- The announcement would immediately boost Trump’s momentum, as he crowed about Biden’s preemptive “surrender.”
- The sudden vacancy could hugely energize the third-party proponents of a Joe Manchin candidacy. As in 2016, siphoning off dispirited Democratic and independent voters in key battleground states could give Trump an Electoral College victory.
- If accompanied by a Biden suggestion that there should be an open Democratic competition to succeed him, this game-changer could alienate key Party constituents who’ve been assuming that sooner or later, Vice President Harris will be stepping into Biden’s shoes.
- It is already too late for an open field of substitute Democratic candidates to collect campaign funding, establish nationwide name-recognition and select a nominee. (To be candid, Biden’s go-it-alone approach to media relations has deliberately impeded potential challengers’ emergence.)
- Alternatively, a Biden resignation coupled with his endorsement of an ill-prepared Harris could throttle economic stability and sabotage Democrats’ general-election prospects.
- Simultaneously, an unanticipated leadership vacancy and the threat of Trump 2.0 could dismay foreign allies and tempt opportunistic adversaries. Especially when America and the global community are reeling from accelerating climate change, Putin’s Ukraine invasion and assertive Chinese nationalism, presidential discontinuity could short-circuit crucial international relations.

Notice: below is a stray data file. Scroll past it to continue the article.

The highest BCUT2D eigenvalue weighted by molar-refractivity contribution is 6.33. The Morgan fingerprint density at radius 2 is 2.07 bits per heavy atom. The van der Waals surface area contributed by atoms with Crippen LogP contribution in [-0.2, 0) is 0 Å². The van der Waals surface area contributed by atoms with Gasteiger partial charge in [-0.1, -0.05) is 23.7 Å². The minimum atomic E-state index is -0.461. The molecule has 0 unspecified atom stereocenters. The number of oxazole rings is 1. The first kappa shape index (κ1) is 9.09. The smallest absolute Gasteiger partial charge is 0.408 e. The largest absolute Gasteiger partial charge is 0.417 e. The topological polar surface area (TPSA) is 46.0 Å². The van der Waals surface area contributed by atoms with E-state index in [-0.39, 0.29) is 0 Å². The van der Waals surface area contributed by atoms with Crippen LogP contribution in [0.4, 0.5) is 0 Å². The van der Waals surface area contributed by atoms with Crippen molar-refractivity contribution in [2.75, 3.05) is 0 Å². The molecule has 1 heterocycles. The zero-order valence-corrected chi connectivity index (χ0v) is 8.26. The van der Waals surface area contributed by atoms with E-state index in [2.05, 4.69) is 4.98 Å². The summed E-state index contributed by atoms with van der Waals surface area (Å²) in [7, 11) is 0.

My regretful bottom line is that, on balance, we will all be best served if President Biden remains the Democrats’ 2024 candidate. Defeating Donald Trump must be the top election priority for the nation and the world. Already, Trump’s intensifying salvo of headline-grabbing threats — from vengeance against perceived opponents to abandonment of climate-change mitigation, pulling the plug on NATO and Ukraine, and consolidation of an unchecked Executive Branch – offers a chilling preview of his autocratic ambitions. These are differences not just of style but of substance.
President Biden has by far the best odds of inflicting this necessary defeat. If Biden wins but later has to resign for aging reasons while in office, that obviously will not be ideal. But a democratic disaster of historic proportions will have been averted. The stakes could hardly be higher.
You got to know when to hold ‘em, know when to fold ‘em
Know when to walk away and know when to run
Kenny Rogers, “THE GAMBLER” (1978)
My sincere thanks to Shutterstock.com for use of their two photos.